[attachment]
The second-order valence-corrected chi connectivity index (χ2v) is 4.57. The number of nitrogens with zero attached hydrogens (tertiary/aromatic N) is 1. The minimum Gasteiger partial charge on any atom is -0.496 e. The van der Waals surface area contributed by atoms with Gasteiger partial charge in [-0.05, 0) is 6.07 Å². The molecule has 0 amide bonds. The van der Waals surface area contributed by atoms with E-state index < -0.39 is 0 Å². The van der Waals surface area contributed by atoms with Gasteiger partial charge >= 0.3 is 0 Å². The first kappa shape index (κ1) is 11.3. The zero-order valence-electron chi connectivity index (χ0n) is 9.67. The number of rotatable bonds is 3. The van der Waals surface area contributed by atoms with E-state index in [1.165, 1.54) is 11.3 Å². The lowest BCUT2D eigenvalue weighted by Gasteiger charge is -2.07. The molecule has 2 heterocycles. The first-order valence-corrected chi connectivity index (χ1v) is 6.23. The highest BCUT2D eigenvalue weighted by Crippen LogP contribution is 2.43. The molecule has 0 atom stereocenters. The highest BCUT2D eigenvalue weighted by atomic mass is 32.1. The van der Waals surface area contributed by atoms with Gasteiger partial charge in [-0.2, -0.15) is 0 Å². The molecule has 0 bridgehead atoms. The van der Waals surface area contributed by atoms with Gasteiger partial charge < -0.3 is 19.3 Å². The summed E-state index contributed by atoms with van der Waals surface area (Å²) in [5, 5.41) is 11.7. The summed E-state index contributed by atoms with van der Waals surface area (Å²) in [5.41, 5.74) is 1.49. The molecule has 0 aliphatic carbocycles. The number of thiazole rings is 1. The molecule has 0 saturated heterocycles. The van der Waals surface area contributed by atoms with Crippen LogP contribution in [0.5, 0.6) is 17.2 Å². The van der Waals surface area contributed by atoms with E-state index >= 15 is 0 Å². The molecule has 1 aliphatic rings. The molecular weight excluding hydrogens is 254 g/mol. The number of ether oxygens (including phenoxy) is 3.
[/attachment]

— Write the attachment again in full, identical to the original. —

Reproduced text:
The second-order valence-corrected chi connectivity index (χ2v) is 4.57. The number of nitrogens with zero attached hydrogens (tertiary/aromatic N) is 1. The minimum Gasteiger partial charge on any atom is -0.496 e. The van der Waals surface area contributed by atoms with Gasteiger partial charge in [-0.05, 0) is 6.07 Å². The molecule has 0 amide bonds. The van der Waals surface area contributed by atoms with E-state index < -0.39 is 0 Å². The van der Waals surface area contributed by atoms with Gasteiger partial charge >= 0.3 is 0 Å². The first kappa shape index (κ1) is 11.3. The zero-order valence-electron chi connectivity index (χ0n) is 9.67. The number of rotatable bonds is 3. The van der Waals surface area contributed by atoms with E-state index in [1.165, 1.54) is 11.3 Å². The lowest BCUT2D eigenvalue weighted by Gasteiger charge is -2.07. The molecule has 2 heterocycles. The first-order valence-corrected chi connectivity index (χ1v) is 6.23. The highest BCUT2D eigenvalue weighted by Crippen LogP contribution is 2.43. The molecule has 0 atom stereocenters. The highest BCUT2D eigenvalue weighted by atomic mass is 32.1. The van der Waals surface area contributed by atoms with Gasteiger partial charge in [-0.2, -0.15) is 0 Å². The molecule has 0 bridgehead atoms. The van der Waals surface area contributed by atoms with Gasteiger partial charge < -0.3 is 19.3 Å². The summed E-state index contributed by atoms with van der Waals surface area (Å²) in [5, 5.41) is 11.7. The summed E-state index contributed by atoms with van der Waals surface area (Å²) in [5.41, 5.74) is 1.49. The molecule has 0 aliphatic carbocycles. The number of thiazole rings is 1. The molecule has 0 saturated heterocycles. The van der Waals surface area contributed by atoms with Crippen LogP contribution in [0.5, 0.6) is 17.2 Å². The van der Waals surface area contributed by atoms with E-state index >= 15 is 0 Å². The molecule has 1 aliphatic rings. The molecular weight excluding hydrogens is 254 g/mol. The number of ether oxygens (including phenoxy) is 3.